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Cultural anthropology, also called social anthropology or socio-cultural anthropology, forms one of four commonly-recognized fields of anthropology, the holistic study of humanity. It is the branch of anthropology that has developed and promoted "culture" as a meaningful scientific concept; it is also the branch of anthropology that studies cultural variation among humans. The anthropological concept of "culture" reflects in part a reaction against earlier Western discourses based on an opposition between "culture" and "nature", according to which some human beings lived in a "state of nature". Anthropologists argue that culture is "human nature," and that all people have a capacity to classify experiences, encode classifications symbolically, and teach such abstractions to others.

Since humans acquire culture through learning, people living in different places or different circumstances may develop different cultures. Anthropologists have also pointed out that through culture people can adapt to their environment in non-genetic ways, so people living in different environments will often have different cultures. Much of anthropological theory has originated in an appreciation of and interest in the tension between the local (particular cultures) and the global (a universal human nature, or the web of connections between people in distinct places/circumstances).

Substantive focus and practice Edit

Practitioners of social anthropology investigate, often through long term, intensive field studies (including participant observation methods), the social organization of a particular people: customs, economic and political organization, law and conflict resolution, patterns of consumption and exchange, kinship and family structure, gender relations, childrearing and socialization, religion, and so on.

Social anthropology also explores the role of meanings, ambiguities and contradictions of social life, patterns of sociality, violence and conflict, and the underlying logics of social behaviour. Social anthropologists are trained in the interpretation of narrative, ritual and symbolic behaviour not merely as text, but with communication examined in relation to action, practice, and the historical context in which it is embedded. Social anthropologists address the diversity of positions and perspectives to be found within any social group.

Social anthropology is distinguished from subjects such as economics or political science by its holistic range and the attention it gives to the diversity of culture and society across the world, and the capacity this gives the discipline to re-examine Euro-American assumptions. It is differentiated from sociology both in its main methods (based on long-term participant observation and linguistic competence),[How to reference and link to summary or text] its commitment to the relevance and illumination provided by micro studies, and its extension beyond strictly social phenomena to culture, art, individuality, and cognition.[How to reference and link to summary or text] While some social anthropologists use quantitative methods (particularly those whose research touches on topics such as local economies, demography, or health and illness), social anthropologists generally emphasize qualitative analysis of long-term fieldwork, rather than the more quantitative methods used by most economists or sociologists.[How to reference and link to summary or text]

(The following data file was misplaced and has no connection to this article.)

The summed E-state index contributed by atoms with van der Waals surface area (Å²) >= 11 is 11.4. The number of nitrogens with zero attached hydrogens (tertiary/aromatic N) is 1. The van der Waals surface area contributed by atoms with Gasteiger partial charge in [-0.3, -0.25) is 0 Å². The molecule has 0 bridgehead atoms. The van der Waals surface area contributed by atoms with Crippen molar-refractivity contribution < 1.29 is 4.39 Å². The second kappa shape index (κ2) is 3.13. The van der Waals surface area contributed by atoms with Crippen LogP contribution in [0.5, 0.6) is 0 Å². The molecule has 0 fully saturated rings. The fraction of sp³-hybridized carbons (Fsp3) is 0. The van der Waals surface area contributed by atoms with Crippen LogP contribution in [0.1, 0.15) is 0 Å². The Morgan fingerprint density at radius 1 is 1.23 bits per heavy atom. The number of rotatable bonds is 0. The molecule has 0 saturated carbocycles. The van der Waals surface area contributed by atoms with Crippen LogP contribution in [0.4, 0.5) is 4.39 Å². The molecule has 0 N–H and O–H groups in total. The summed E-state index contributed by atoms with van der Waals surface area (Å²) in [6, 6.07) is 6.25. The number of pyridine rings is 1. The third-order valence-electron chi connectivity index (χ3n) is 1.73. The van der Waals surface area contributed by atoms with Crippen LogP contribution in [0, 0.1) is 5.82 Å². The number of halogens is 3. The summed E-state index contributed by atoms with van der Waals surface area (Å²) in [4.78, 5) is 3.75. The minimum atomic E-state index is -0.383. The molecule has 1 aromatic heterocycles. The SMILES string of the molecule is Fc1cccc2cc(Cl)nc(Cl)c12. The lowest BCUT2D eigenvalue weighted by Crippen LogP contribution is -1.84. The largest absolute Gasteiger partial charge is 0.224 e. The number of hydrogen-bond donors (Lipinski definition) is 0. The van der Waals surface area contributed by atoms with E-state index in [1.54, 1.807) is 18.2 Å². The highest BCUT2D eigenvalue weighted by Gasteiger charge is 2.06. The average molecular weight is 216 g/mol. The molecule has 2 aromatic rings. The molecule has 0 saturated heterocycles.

SpecialisationsEdit

Specialisations within social anthropology shift as its objects of study are transformed and as new intellectual paradigms appear; ethnomusicology and medical anthropology afford examples of current, well-defined specialisms.

More recent and currently emergent areas within social anthropology include the relation between cultural diversity and new findings in cognitive development; social and ethical understandings of novel technologies; emergent forms of 'the family' and other new socialities modeled on kinship; the ongoing social fall-out of the demise of state socialism; the politics of resurgent religiosity; analysis of audit cultures and accountability.

The subject has been enlivened by, and has contributed to, approaches from other disciplines, such as philosophy (ethics, phenomenology, logic), the history of science, psychoanalysis, and linguistics.

Ethical considerationsEdit

The subject has both ethical and reflexive dimensions. Practitioners have developed an awareness of the sense in which scholars create their objects of study and the ways in which anthropologists themselves may contribute to processes of change in the societies they study.


A brief history Edit

Modern socio-cultural anthropology has its origins in 19th century "ethnology", which involves the organized comparison of human societies. Scholars like E.B. Tylor and J.G. Frazer in England worked mostly with materials collected by others – usually missionaries, explorers, or colonial officials – this earned them their current sobriquet of "arm-chair anthropologists". Ethnologists had an especial interest in why people living in different parts of the world sometimes had similar beliefs and practices. In addressing this question, ethnologists in the 19th century divided into two schools of thought. Some, like Grafton Elliot Smith, argued that different groups must somehow have learned from one another, however indirectly; in other words, they argued that cultural traits spread from one place to another, or "diffused". Other ethnologists argued that different groups had the capability of inventing similar beliefs and practices independently. Some of those who advocated "independent invention", like Lewis Henry Morgan, additionally supposed that similarities meant that different groups had passed through the same stages of cultural evolution.